This is Part 3 of Built to Last: A Reflection on Environmentally Conscientious Woodworking.
- Built to Last: A Reflection on Environmentally Conscientious Woodworking
- Part 1: I turned my woodshop into a personal solar farm.
- Part 2: Getting a handle on workworking chemicals, or sometimes we all need to vent.
- Part 3: Furniture as Revolution.
- Part 4: The best tool for the job is you
- A good joint is built to last: archaeologists uncover evidence for the earliest structural use of wood.
Small-scale DIY solar arrays are neat. Vigilance in chemical exposure risk is a valuable habit to develop. Selecting local materials and responsibly-sourced wood can ease your environmental burden while bolstering creativity. But these are not particularly paradigm-breaking expressions of an environmental ethic. It is the furniture itself that is the most profound manifestation of that ethic.
Creating a piece of functional, practical art that can last for generations is a radical departure from the current trend of disposable fast furniture made of particle board and held together with camming nuts, cheap dowels, and that one textbook that you can never read lest your bookcase collapses under its own precarious weight. Stores like Ikea have done an impressive job making attractive, modern furniture accessible and affordable, but it has done so at significant environmental costs.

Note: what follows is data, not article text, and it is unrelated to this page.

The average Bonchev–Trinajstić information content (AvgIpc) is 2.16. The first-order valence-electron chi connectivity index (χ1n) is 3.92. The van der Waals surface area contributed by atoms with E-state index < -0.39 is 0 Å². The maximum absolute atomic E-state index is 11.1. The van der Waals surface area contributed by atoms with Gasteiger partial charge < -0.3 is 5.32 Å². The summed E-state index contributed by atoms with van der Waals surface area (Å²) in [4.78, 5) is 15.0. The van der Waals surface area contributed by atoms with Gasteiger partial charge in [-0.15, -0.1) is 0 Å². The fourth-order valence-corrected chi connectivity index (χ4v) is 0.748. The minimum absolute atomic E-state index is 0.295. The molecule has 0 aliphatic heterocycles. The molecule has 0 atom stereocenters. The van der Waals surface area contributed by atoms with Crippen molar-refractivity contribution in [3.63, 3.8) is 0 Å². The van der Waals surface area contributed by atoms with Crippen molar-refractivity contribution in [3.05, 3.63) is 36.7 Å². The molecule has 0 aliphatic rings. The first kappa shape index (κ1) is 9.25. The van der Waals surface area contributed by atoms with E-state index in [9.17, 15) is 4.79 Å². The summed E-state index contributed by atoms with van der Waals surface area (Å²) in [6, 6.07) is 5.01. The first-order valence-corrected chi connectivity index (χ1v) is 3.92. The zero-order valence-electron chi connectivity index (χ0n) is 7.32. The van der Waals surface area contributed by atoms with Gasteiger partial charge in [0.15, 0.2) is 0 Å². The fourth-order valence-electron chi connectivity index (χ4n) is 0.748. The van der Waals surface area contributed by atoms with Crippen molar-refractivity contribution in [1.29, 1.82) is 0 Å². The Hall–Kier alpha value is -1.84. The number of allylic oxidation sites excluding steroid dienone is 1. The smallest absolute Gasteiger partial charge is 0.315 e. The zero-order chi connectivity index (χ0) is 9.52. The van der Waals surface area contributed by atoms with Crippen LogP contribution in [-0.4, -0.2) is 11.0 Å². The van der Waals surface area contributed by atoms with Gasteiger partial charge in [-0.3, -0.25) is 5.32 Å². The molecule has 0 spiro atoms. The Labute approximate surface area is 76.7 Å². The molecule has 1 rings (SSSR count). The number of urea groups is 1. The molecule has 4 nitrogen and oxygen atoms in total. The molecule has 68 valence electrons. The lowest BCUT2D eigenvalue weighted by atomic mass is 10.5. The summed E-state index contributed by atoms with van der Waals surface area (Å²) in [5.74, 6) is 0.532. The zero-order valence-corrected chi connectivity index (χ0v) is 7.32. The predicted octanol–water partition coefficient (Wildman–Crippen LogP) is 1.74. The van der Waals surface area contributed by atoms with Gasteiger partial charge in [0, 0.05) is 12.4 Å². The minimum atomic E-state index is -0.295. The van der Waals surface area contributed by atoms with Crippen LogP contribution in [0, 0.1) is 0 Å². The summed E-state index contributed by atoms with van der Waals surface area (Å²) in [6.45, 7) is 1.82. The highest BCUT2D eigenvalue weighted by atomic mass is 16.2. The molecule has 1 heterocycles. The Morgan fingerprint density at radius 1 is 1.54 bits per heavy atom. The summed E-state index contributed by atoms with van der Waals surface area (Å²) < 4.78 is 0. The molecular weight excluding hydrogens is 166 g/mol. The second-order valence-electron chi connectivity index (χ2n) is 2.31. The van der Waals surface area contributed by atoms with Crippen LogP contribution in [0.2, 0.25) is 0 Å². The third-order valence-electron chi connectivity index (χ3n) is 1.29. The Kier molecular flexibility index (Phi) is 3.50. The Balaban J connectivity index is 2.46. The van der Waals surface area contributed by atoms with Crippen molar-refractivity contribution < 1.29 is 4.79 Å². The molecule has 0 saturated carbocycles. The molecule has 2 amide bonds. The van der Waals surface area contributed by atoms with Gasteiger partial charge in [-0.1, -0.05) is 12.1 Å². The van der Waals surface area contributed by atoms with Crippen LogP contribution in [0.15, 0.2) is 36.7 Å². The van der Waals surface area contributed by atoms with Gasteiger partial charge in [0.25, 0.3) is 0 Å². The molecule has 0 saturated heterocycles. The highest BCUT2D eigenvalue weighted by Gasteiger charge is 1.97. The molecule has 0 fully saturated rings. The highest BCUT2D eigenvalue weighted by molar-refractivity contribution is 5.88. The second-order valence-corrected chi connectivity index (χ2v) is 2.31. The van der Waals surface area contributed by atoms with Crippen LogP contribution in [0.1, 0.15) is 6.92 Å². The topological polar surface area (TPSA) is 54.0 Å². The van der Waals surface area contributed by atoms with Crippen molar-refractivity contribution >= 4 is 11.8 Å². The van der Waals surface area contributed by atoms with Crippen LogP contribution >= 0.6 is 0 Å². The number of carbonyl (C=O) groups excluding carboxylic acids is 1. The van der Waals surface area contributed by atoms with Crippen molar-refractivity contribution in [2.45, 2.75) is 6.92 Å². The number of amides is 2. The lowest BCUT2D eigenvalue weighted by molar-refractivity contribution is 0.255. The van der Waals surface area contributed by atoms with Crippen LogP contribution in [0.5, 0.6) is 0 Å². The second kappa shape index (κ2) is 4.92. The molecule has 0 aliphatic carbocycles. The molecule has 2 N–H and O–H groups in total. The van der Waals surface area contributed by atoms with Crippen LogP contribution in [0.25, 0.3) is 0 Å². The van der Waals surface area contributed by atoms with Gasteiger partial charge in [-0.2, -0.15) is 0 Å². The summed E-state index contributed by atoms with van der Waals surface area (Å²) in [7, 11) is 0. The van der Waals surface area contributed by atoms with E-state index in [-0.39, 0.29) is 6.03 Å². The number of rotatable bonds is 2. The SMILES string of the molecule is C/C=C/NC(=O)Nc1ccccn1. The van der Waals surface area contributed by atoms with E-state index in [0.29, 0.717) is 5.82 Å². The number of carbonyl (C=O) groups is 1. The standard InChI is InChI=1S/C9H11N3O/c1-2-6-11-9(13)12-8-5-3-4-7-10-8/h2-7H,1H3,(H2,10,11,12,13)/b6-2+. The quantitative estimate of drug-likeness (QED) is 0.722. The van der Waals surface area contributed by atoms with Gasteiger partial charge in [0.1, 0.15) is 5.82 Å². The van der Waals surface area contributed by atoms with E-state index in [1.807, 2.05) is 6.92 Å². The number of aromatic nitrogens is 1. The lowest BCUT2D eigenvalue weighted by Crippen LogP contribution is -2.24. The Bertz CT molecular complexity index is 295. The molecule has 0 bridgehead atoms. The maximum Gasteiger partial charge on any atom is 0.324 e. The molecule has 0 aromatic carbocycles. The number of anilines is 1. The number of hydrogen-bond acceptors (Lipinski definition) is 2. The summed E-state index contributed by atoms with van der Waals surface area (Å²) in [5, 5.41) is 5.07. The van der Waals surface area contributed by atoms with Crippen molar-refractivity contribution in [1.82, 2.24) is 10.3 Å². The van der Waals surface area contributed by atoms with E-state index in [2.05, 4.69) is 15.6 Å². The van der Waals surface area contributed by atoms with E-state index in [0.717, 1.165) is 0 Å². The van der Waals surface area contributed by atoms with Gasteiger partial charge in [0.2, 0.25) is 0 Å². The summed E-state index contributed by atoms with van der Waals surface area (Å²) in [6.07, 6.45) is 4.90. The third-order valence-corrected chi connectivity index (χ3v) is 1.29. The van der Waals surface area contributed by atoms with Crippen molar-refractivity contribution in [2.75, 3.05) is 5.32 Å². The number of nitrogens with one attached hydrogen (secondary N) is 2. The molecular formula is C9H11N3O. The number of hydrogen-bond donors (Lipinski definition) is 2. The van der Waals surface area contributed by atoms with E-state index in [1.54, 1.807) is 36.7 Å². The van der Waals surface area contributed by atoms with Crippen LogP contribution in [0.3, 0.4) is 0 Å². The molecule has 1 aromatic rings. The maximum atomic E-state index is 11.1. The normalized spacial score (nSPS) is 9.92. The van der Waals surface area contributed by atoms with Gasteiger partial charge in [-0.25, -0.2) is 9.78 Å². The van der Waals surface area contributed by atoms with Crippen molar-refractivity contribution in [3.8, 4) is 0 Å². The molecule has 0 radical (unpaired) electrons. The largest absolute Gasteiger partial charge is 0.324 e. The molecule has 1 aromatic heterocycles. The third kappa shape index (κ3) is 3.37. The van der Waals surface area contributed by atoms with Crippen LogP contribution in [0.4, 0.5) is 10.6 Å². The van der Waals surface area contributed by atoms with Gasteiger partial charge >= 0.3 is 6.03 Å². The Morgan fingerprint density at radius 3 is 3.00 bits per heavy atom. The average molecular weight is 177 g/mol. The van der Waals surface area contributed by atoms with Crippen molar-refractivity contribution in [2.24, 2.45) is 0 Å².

Although fast furniture stores, and especially Ikea, have made huge strides in environmental compliance and sustainable production, their core business model is centered on the idea that furniture is disposable, that people want to “refresh” their living spaces every few years, and that the transience of fast furniture is part of its appeal. People want to go furniture shopping. Ikea gives you a reason to.
The life-cycle of fast furniture is grim. By design.